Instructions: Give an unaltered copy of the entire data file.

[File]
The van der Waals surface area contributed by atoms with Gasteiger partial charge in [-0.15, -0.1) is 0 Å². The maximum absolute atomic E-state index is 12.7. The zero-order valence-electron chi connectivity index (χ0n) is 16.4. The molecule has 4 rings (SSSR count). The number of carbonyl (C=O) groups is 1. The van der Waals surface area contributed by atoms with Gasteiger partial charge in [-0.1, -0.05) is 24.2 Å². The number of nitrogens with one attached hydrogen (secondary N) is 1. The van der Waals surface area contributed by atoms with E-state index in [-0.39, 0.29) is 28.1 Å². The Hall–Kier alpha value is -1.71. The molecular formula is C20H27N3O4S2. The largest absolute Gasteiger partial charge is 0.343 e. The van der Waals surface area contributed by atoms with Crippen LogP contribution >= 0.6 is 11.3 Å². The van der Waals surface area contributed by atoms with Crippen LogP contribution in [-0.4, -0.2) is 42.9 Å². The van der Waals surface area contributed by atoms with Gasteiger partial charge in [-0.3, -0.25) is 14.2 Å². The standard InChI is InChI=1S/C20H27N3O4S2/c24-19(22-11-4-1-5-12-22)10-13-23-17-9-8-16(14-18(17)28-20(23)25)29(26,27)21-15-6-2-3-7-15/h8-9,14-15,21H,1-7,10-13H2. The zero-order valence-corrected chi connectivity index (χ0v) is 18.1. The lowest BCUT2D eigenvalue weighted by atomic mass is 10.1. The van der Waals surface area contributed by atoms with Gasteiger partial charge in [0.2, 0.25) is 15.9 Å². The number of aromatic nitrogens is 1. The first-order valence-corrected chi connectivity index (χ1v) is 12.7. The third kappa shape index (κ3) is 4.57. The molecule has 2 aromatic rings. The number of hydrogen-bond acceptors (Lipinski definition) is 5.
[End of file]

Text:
The van der Waals surface area contributed by atoms with Gasteiger partial charge in [-0.15, -0.1) is 0 Å². The maximum absolute atomic E-state index is 12.7. The zero-order valence-electron chi connectivity index (χ0n) is 16.4. The molecule has 4 rings (SSSR count). The number of carbonyl (C=O) groups is 1. The van der Waals surface area contributed by atoms with Gasteiger partial charge in [-0.1, -0.05) is 24.2 Å². The number of nitrogens with one attached hydrogen (secondary N) is 1. The van der Waals surface area contributed by atoms with E-state index in [-0.39, 0.29) is 28.1 Å². The Hall–Kier alpha value is -1.71. The molecular formula is C20H27N3O4S2. The largest absolute Gasteiger partial charge is 0.343 e. The van der Waals surface area contributed by atoms with Crippen LogP contribution >= 0.6 is 11.3 Å². The van der Waals surface area contributed by atoms with Crippen LogP contribution in [-0.4, -0.2) is 42.9 Å². The van der Waals surface area contributed by atoms with Gasteiger partial charge in [-0.3, -0.25) is 14.2 Å². The standard InChI is InChI=1S/C20H27N3O4S2/c24-19(22-11-4-1-5-12-22)10-13-23-17-9-8-16(14-18(17)28-20(23)25)29(26,27)21-15-6-2-3-7-15/h8-9,14-15,21H,1-7,10-13H2. The zero-order valence-corrected chi connectivity index (χ0v) is 18.1. The lowest BCUT2D eigenvalue weighted by atomic mass is 10.1. The van der Waals surface area contributed by atoms with Gasteiger partial charge in [0.2, 0.25) is 15.9 Å². The number of aromatic nitrogens is 1. The first-order valence-corrected chi connectivity index (χ1v) is 12.7. The third kappa shape index (κ3) is 4.57. The molecule has 2 aromatic rings. The number of hydrogen-bond acceptors (Lipinski definition) is 5.